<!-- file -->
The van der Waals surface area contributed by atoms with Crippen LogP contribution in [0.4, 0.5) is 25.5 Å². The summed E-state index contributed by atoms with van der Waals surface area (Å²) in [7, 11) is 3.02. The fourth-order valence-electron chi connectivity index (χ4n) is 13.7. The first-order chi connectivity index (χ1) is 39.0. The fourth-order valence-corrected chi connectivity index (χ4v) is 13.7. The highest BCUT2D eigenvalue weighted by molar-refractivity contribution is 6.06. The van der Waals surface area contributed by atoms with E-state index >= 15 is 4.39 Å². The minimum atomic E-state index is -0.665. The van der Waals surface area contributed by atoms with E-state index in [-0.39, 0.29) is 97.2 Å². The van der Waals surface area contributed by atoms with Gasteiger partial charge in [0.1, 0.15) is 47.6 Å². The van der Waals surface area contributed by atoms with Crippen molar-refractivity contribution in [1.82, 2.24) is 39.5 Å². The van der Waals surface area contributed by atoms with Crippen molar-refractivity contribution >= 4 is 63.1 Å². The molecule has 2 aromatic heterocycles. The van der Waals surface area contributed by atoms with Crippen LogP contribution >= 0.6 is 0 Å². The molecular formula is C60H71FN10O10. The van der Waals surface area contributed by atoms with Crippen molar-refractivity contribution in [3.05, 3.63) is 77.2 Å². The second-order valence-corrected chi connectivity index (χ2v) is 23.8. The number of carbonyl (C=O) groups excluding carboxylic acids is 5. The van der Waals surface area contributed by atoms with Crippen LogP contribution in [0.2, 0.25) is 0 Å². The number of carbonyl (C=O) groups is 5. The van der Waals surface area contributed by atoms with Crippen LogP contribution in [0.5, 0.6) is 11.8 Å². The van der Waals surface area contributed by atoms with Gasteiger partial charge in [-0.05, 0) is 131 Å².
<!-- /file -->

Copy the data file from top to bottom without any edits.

The van der Waals surface area contributed by atoms with Crippen LogP contribution in [0.4, 0.5) is 25.5 Å². The summed E-state index contributed by atoms with van der Waals surface area (Å²) in [7, 11) is 3.02. The fourth-order valence-electron chi connectivity index (χ4n) is 13.7. The first-order chi connectivity index (χ1) is 39.0. The fourth-order valence-corrected chi connectivity index (χ4v) is 13.7. The highest BCUT2D eigenvalue weighted by molar-refractivity contribution is 6.06. The van der Waals surface area contributed by atoms with E-state index >= 15 is 4.39 Å². The minimum atomic E-state index is -0.665. The van der Waals surface area contributed by atoms with E-state index in [-0.39, 0.29) is 97.2 Å². The van der Waals surface area contributed by atoms with Gasteiger partial charge in [0.1, 0.15) is 47.6 Å². The van der Waals surface area contributed by atoms with Crippen molar-refractivity contribution in [1.82, 2.24) is 39.5 Å². The van der Waals surface area contributed by atoms with Crippen molar-refractivity contribution >= 4 is 63.1 Å². The molecule has 2 aromatic heterocycles. The van der Waals surface area contributed by atoms with Crippen LogP contribution >= 0.6 is 0 Å². The molecular formula is C60H71FN10O10. The van der Waals surface area contributed by atoms with Crippen molar-refractivity contribution in [3.05, 3.63) is 77.2 Å². The second-order valence-corrected chi connectivity index (χ2v) is 23.8. The number of carbonyl (C=O) groups excluding carboxylic acids is 5. The van der Waals surface area contributed by atoms with Crippen LogP contribution in [0.2, 0.25) is 0 Å². The number of carbonyl (C=O) groups is 5. The van der Waals surface area contributed by atoms with Crippen LogP contribution in [0.5, 0.6) is 11.8 Å². The van der Waals surface area contributed by atoms with Gasteiger partial charge in [-0.05, 0) is 131 Å².